For years now, there has been a fight brewing over whether Internet governance should rest with the 16-year-old California-based nonprofit called the Internet Corporation for Assigned Names and Numbers or be shifted to a United Nations-affiliated body.

ICANN and the 150-year-old International Telecommunications Union,  which has long acted as the traffic cop of global non-Internet telecommunications, might be headed to a crucial face-off next month. And so, the U.S. State Department, which wants ICANN to retain control of Internet governance, is making a bid to broaden the debate and engage an audience all over the world with a simple proclamation: "The Internet belongs to everyone."

The first step in that campaign is the two-minute animated video above.

What's really going on here? Well, the U.S. government is in a bit of a pickle. The country's traditional role guiding the Internet's operations and growth is being challenged, and disclosures about National Security Agency surveillance programs haven't helped. Proponents of the current structure have been able to stave off such proposals before, but this time things are more complicated as other countries and advocates coalesce their opposition to the current way of doing things.

Last September, for example, Brazilian President Dilma Rousseff said at the U.N. General Assembly that in the future, "Brazil will present proposals for the establishment of a civilian multilateral framework for the governance and use of the Internet and to ensure the effective protection of data that travels through the web."

What exactly Rousseff is referring to is an ongoing debate over how the Internet's standards and practices should be decided. It has long operated under a unique "multistakeholder model" in which governments, NGOs, academia, individuals and others all focused on consensus-driven decision-making, under the ICANN umbrella. But there's a push to expand the ITU's purview to include Internet governance -- which would make governments, not geeks, the chief stakeholders.

What's the worry? That those governments might have other interests than simply increasing users' access to the Internet, including having the ability to shut down their local Internet connections during times of upheaval. As the State Department campaign frames it, it's much like why people rose up against the Stop Online Piracy Act in the United States a few years ago: There will be new online gatekeepers determining what happens online. Only instead of ISPs and big entertainment companies, this time it will be, among others, Russia and China.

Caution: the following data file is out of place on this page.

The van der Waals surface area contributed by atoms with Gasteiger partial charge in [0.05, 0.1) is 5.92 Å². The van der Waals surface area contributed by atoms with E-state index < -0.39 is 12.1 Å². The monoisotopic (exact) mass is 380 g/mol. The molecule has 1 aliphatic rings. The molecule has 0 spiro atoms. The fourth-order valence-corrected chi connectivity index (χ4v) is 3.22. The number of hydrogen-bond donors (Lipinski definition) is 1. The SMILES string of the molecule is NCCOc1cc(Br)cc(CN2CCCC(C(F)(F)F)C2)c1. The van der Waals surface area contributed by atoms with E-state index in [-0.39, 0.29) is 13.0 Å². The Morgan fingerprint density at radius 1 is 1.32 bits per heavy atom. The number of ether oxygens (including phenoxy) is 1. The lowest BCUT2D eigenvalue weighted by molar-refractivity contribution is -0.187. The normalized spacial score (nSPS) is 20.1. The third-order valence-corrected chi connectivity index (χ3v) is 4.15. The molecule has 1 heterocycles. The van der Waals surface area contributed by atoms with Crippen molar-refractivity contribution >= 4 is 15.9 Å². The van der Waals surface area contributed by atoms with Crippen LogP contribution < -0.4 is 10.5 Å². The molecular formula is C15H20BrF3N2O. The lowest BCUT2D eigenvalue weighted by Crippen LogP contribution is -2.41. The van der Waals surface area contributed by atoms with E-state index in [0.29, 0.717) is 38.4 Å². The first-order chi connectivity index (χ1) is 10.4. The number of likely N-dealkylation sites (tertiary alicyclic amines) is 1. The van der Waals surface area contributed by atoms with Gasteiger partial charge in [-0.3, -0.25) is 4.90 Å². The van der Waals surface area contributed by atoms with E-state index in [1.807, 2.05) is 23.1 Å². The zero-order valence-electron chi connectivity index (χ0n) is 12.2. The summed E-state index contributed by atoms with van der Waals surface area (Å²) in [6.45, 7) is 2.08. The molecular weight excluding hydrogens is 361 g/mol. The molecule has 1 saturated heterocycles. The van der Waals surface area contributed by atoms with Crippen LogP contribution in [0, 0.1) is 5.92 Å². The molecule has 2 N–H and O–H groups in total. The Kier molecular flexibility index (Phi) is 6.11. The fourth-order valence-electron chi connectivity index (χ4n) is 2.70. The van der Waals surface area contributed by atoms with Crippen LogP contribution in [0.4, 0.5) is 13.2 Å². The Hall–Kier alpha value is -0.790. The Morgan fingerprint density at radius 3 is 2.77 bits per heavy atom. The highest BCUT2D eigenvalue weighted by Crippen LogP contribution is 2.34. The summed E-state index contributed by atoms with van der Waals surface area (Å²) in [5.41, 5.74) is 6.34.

Last time the debate flared up, some of the Internet's biggest companies rode to the rescue of the multistakeholder model. Google, for example, made the case that "governments alone should not determine the future of the Internet." That rally by U.S.-grown Internet giants helped forestall a shift to the U.N. agency. But it didn't do much to challenge the perception that the Internet is unduly dominated by the United States.

Why the video now? The issue will likely come up again at the quadrennial ITU Plenipotentiary happening in late October in Busan, South Korea.

The United States has formally tried to get ahead of that vote. The State Department's coordinator for international communications and information policy, Daniel Sepulveda, gave a think tank talk in January, for example, saying that it was unfair to "conflate the issue of intelligence gathering with U.S. positions on Internet governance." But the department is now trying to identify and ignite the passions of those who might  favor the multistakeholder model without really knowing it -- especially in those "global swing states," from Albania to Kenya to Uruguay, likely to determine the outcome of the debate.

Tweeted Macon Phillips, who directs public diplomacy for the State Department, "Strategic assumption of @KeeptheNetOpen [is] that nerds in every country care about [the open Internet]."

But how to go about rallying those people? The video is an attempt at a start.

The animation opens with the sort of happy, peppy music normally found in commercials for online-only banks or car insurance products: "Do-do, do-do, do-do-do-do-do-do." Begins a pleasant female voice: "The Internet. It has the potential to affect and improve every aspect of your life." It goes on. "But if the way that it's governed changes, your life will, too."

The background music becomes ominous as talk turns to the ITU debate. "Boom-wow-wow-wow-umm. Some people think that only government leaders should decide how the Internet is run." Then it's back to "do-do-do-do" and a final call to action: "You can do your part. Make sure people from your country are actively representing your interests in preserving a free and inclusive Internet. Because the Internet belongs to everyone; let's keep it that way."

There's no hiding who's behind it, as the video closes with the tag line, "Produced by the U.S. Department of State for everyone who cares about the future of an open Internet."

That video is here.